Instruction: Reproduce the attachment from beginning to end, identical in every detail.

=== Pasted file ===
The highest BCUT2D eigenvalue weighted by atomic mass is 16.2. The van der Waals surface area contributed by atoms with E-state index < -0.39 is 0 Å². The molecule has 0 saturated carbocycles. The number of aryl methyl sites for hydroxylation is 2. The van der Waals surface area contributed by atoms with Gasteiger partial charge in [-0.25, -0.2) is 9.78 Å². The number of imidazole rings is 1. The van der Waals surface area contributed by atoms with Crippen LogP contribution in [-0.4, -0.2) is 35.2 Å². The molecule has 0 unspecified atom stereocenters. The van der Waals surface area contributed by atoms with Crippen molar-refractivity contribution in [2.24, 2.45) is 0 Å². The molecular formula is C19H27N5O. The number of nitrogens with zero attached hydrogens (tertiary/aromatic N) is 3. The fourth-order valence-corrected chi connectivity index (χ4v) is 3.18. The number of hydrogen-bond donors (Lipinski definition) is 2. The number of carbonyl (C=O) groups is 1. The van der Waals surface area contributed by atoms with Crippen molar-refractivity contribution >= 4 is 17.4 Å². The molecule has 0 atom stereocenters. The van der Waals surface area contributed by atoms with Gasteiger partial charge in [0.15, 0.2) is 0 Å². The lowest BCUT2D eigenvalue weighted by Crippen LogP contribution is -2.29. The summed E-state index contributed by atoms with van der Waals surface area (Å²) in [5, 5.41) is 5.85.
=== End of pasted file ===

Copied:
The highest BCUT2D eigenvalue weighted by atomic mass is 16.2. The van der Waals surface area contributed by atoms with E-state index < -0.39 is 0 Å². The molecule has 0 saturated carbocycles. The number of aryl methyl sites for hydroxylation is 2. The van der Waals surface area contributed by atoms with Gasteiger partial charge in [-0.25, -0.2) is 9.78 Å². The number of imidazole rings is 1. The van der Waals surface area contributed by atoms with Crippen LogP contribution in [-0.4, -0.2) is 35.2 Å². The molecule has 0 unspecified atom stereocenters. The van der Waals surface area contributed by atoms with Crippen molar-refractivity contribution in [2.24, 2.45) is 0 Å². The molecular formula is C19H27N5O. The number of nitrogens with zero attached hydrogens (tertiary/aromatic N) is 3. The fourth-order valence-corrected chi connectivity index (χ4v) is 3.18. The number of hydrogen-bond donors (Lipinski definition) is 2. The number of carbonyl (C=O) groups is 1. The van der Waals surface area contributed by atoms with Crippen molar-refractivity contribution >= 4 is 17.4 Å². The molecule has 0 atom stereocenters. The van der Waals surface area contributed by atoms with Gasteiger partial charge in [0.15, 0.2) is 0 Å². The lowest BCUT2D eigenvalue weighted by Crippen LogP contribution is -2.29. The summed E-state index contributed by atoms with van der Waals surface area (Å²) in [5, 5.41) is 5.85.